Can we describe America as ‘religious’ and Europe as ‘secular’? This is the basic question analysed in this book by Peter Berger, the eminent Professor of Sociology at Boston, Grace Davie of the University of Exeter and Dr Effie Fokas at the LSE. They take as their theme the idea of ‘eurosecularity’, and compare it with the ‘religious’ United States by looking at four dimensions or ‘variations’ of the differences between the two. The project originated from a workshop held in the Berlin Protestant Academy from 2001-3, which aimed to gain a better understanding of the ‘exceptional nature of Europe’s religious life compared with the more positive pro-religious trends elsewhere in the world.’ Why, for example, was it so contentious to suggest mentioning the Christian God in the preamble to the proposed European Constitution? Why do some Eurosceptics think that there is ‘altogether too much religion in the United States which has a dangerous effect on policy’, and why are Americans in turn ‘taken aback by Europe’s secularity?’ In Europe religion is regarded as part of the problem; in the United States it is part of the solution.
Berger, Davie and Fokas explore seven specific differences between Europe and the United States: differences in Church-State relationships; questions of pluralism; different understandings of the Enlightenment; different types of intellectuals; varieties in culture and how these are understood; institutional contrasts (how, in concrete terms, the Enlightenment and associated cultures are sustained); and the contrasting ways that religious organisations relate to indices of social difference (notably class and ethnicity). In short, how did the French idea of ‘freedom from belief’ mutate as it crossed the Atlantic into a ‘freedom to believe’?
This work attempts to explain ‘European secularity’ in a European context in which ‘both Catholic and Protestant Churches are in deep trouble’ (p.11). The existence in European nations of ‘a state Church or its successor’ is contrasted with a ‘seemingly limitless number of denominations’ in the United States. (Differences within Europe, for example between French and British approaches to the Enlightenment and Church-State relations, are also explored.) Notably – and at least until now – Europe has not been influenced by ‘the massive presence of Evangelical Protestantism which is a crucial part of the American scene.’ Along with resurgent Islam, ‘the most dynamic religious movement in the world today is Pentecostalism’ (not least in the global South where there are an estimated 250 million Pentecostals). In order to analyse this and other differences, Religious America, Secular Europe? traces the different histories of religion in Europe and the United States, ‘paying particular attention to the relationship between context and theory’. To put it in economic terms, religion in Europe is characterised by a declining monopoly (of ‘state subsidised Churches’), and in America by ‘a flourishing market’ (p.35). Europeans regard their Churches as ‘public utilities’ rather than ‘competing firms’; they are useful social institutions regarded with benign benevolence which the majority of the population are likely to need at one time or another in their lives.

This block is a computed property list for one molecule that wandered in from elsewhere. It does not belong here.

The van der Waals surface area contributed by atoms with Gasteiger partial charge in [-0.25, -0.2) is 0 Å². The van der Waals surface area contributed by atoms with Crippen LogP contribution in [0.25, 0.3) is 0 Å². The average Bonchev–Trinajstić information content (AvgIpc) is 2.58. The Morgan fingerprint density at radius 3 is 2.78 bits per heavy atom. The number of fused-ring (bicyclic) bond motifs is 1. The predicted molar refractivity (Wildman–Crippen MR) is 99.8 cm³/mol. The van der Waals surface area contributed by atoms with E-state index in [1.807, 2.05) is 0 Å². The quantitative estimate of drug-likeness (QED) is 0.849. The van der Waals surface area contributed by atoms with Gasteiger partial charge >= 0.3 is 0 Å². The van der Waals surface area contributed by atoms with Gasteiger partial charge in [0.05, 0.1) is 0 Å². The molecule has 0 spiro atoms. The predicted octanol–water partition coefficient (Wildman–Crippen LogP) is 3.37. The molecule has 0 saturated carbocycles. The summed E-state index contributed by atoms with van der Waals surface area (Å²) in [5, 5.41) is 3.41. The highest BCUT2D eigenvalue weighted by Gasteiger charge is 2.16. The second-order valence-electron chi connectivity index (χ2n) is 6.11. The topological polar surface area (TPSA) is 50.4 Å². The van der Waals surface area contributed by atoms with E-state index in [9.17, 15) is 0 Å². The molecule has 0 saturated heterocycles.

Paradoxically, in America the First Amendment served to reinforce a strong link between religion and the nation. As Dwight D. Eisenhower said: ‘Our Government makes no sense unless it is founded on a deeply held religious belief – and I don’t care what it is!’ Immigrant communities ground their identities in American society by gathering into separate immigrant congregations. But it is the unresolved contradictions apparent in the American constitution itself and reiterated in the juridical system (mainly the Supreme Court) that characterise pragmatic American attitudes to religion. For instance, public prayer is not allowed in public schools yet the United States Congress employs chaplains to lead its own daily prayers. In French laïcité, where the separation between Church and State is pronounced, the freedom of conscience claimed by religious believers and the freedom of thought claimed by the teaching establishment become incompatible. Inevitably the question is: ‘How can strict separation be maintained alongside the evidence of the presence of religion at every level of American society, formal as well as informal?’ (p.79)
The book also examines the place and practice of religious education in America and Europe and their contrasting attitudes to welfare provision. However, its main focus is to challenge the theory that secularisation is the inevitable result of modernisation, and it concludes that secularisation is a particularly European experience. It suggests that, despite differences between religious America and secular Europe, in the global future ‘it will be entirely “normal” to be more fully modern and fully religious’. For politics and theology, the real questions, as President Obama recently stressed in his address at Cairo University, will focus on relations with the religious worlds of the Evangelicals and Islam. There are implications for foreign policies and western attitudes towards Islamic countries; in Europe these come together in the question of Turkey. But at the heart of these political issues lies what the sociologist Jose Casanova identifies as the secular paradox: ‘In the name of freedom, individual autonomy, tolerance and cultural pluralism, religious people (Christian, Jewish and Muslim) are being asked to keep their religious beliefs, identities and norms “private” so that they do not disturb the project of a modern, secular, enlightened Europe.’ The future reality is that religious people cannot and will not do this as we learn to live in a post-secular society.
The reviewer, John Battle, is Member of Parliament for Leeds West.